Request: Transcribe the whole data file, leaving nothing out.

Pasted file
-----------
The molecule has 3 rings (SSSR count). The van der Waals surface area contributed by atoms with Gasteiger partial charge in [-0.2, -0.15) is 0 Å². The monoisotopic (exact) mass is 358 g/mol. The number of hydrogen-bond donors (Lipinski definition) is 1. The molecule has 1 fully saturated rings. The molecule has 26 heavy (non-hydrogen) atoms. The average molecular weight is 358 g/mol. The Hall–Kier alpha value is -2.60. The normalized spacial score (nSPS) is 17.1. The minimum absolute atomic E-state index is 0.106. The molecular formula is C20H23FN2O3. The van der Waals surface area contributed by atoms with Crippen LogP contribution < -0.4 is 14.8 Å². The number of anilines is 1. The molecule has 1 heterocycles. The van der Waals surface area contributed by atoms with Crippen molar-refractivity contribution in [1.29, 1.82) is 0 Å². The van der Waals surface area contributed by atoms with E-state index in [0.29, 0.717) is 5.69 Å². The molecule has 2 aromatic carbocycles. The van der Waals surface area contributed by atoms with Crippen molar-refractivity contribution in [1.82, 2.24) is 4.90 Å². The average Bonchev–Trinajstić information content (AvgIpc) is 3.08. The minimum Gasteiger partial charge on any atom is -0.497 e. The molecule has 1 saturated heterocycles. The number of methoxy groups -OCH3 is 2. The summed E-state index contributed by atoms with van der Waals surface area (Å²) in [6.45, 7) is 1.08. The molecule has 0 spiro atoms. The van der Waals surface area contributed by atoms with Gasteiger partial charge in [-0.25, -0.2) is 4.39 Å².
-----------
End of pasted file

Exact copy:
The molecule has 3 rings (SSSR count). The van der Waals surface area contributed by atoms with Gasteiger partial charge in [-0.2, -0.15) is 0 Å². The monoisotopic (exact) mass is 358 g/mol. The number of hydrogen-bond donors (Lipinski definition) is 1. The molecule has 1 fully saturated rings. The molecule has 26 heavy (non-hydrogen) atoms. The average molecular weight is 358 g/mol. The Hall–Kier alpha value is -2.60. The normalized spacial score (nSPS) is 17.1. The minimum absolute atomic E-state index is 0.106. The molecular formula is C20H23FN2O3. The van der Waals surface area contributed by atoms with Crippen LogP contribution < -0.4 is 14.8 Å². The number of anilines is 1. The molecule has 1 heterocycles. The van der Waals surface area contributed by atoms with Crippen molar-refractivity contribution in [1.29, 1.82) is 0 Å². The van der Waals surface area contributed by atoms with E-state index in [0.29, 0.717) is 5.69 Å². The molecule has 2 aromatic carbocycles. The van der Waals surface area contributed by atoms with Crippen molar-refractivity contribution in [1.82, 2.24) is 4.90 Å². The average Bonchev–Trinajstić information content (AvgIpc) is 3.08. The minimum Gasteiger partial charge on any atom is -0.497 e. The molecule has 1 saturated heterocycles. The number of methoxy groups -OCH3 is 2. The summed E-state index contributed by atoms with van der Waals surface area (Å²) in [6.45, 7) is 1.08. The molecule has 0 spiro atoms. The van der Waals surface area contributed by atoms with Gasteiger partial charge in [-0.25, -0.2) is 4.39 Å².